Friends of Dorothy Day commend important step in her sainthood cause

IMAGE: NS photo/Gregory A. Shemitz

By Chaz Muth

WASHINGTON — The recent update
in the sainthood cause for American Catholic icon Dorothy Day is welcome news
to many of her friends and associates who believe her understanding of Catholic
social teaching should be held up as a church value.

The Archdiocese of New York
announced April 19 an important next step in the canonization process for Day: a
canonical inquiry into the life of the co-founder of the Catholic Worker
Movement and famed peace activist.

“For those who knew her, there
is no question about Dorothy’s holiness and her prophetic witness,” said Patrick Jordan, a former
managing editor of The Catholic Worker newspaper that Day helped launch in 1933
and one of her longtime companions.

“Canonization, on the other
hand, is a legal process meant to certify a certain individual’s ‘status’ at
the time of her or his death and what this means for the life of the church,”
Jordan told Catholic News Service. “Obviously, there are lots more saints than
those included on the church’s official list. Yet, for those memorable enough
to be so designated, the legal process of canonization assures that their
stories will be handed down to future generations to emulate and to value. All
to the good.”

The canonical inquiry by the
archdiocese — which is sponsoring Day’s sainthood cause and is where she
oversaw some of the Catholic Worker houses of hospitality for poor and
marginalized people — will find a historical
commission issuing a report placing Day’s life in historical context and reviewing
her unpublished writings.

York Cardinal Timothy M. Dolan
will appoint theological experts to review her published writings — two
readers for each publication — with an eye toward doctrine and morals.

and his wife Kathleen — both of whom helped care for Day in her later years —
told CNS they commend the archdiocese for committing considerable time and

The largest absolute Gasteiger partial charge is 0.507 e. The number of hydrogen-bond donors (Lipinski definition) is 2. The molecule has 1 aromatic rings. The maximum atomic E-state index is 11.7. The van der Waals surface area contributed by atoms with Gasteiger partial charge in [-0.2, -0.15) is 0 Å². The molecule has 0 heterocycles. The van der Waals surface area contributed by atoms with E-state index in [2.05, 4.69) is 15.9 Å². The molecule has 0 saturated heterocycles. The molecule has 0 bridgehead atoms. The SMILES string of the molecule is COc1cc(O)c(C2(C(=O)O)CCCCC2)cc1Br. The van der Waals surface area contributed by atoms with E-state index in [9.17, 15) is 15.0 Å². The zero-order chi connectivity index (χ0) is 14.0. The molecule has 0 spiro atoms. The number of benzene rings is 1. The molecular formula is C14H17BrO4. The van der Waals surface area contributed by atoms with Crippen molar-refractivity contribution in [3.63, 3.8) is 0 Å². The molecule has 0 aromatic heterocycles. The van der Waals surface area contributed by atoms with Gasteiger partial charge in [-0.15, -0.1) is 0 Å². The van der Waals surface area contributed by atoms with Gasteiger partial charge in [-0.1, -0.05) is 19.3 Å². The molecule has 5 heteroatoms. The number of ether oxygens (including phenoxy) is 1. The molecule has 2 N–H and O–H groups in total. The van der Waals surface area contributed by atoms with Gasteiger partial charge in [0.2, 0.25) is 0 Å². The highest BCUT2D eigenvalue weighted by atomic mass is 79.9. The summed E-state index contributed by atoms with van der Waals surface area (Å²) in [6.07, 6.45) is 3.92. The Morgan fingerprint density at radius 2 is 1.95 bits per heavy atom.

resources to gathering the testimonies needed to determine the social activist’s
qualifications for canonization and to examining her considerable writings for
their wisdom and theological acuity.

sainthood cause was first undertaken by one of Cardinal Dolan’s predecessors, Cardinal John J. O’Connor, in

U.S. bishops unanimously endorsed Day’s sainthood cause during their 2012 fall
general assembly.

was born in Brooklyn in 1897 and shortly thereafter her family moved to San
Francisco, where she was baptized an Episcopalian. Her family later moved to
Chicago, and Day attended the University of Illinois.

she left college to work as a journalist in New York City. While in Manhattan,
she got involved in the causes of her day, such as women’s suffrage and peace,
and was part of a circle of literary and artistic figures of the era.

Day’s personal life, though, she went through a string of love affairs, a
failed marriage, a suicide attempt and an abortion. But with the birth of her
daughter, Tamar, in 1926, Day embraced Catholicism. She had Tamar baptized
Catholic, which ended her common-law marriage and brought dismay to her

to fuse her life and her faith, Day wrote for such Catholic publications as
America and Commonweal. In 1932, she met Peter Maurin, a French immigrant and former member of
the Christian Brothers. Together they started the Catholic Worker newspaper in
the midst of the Great Depression and opened a house of hospitality, from which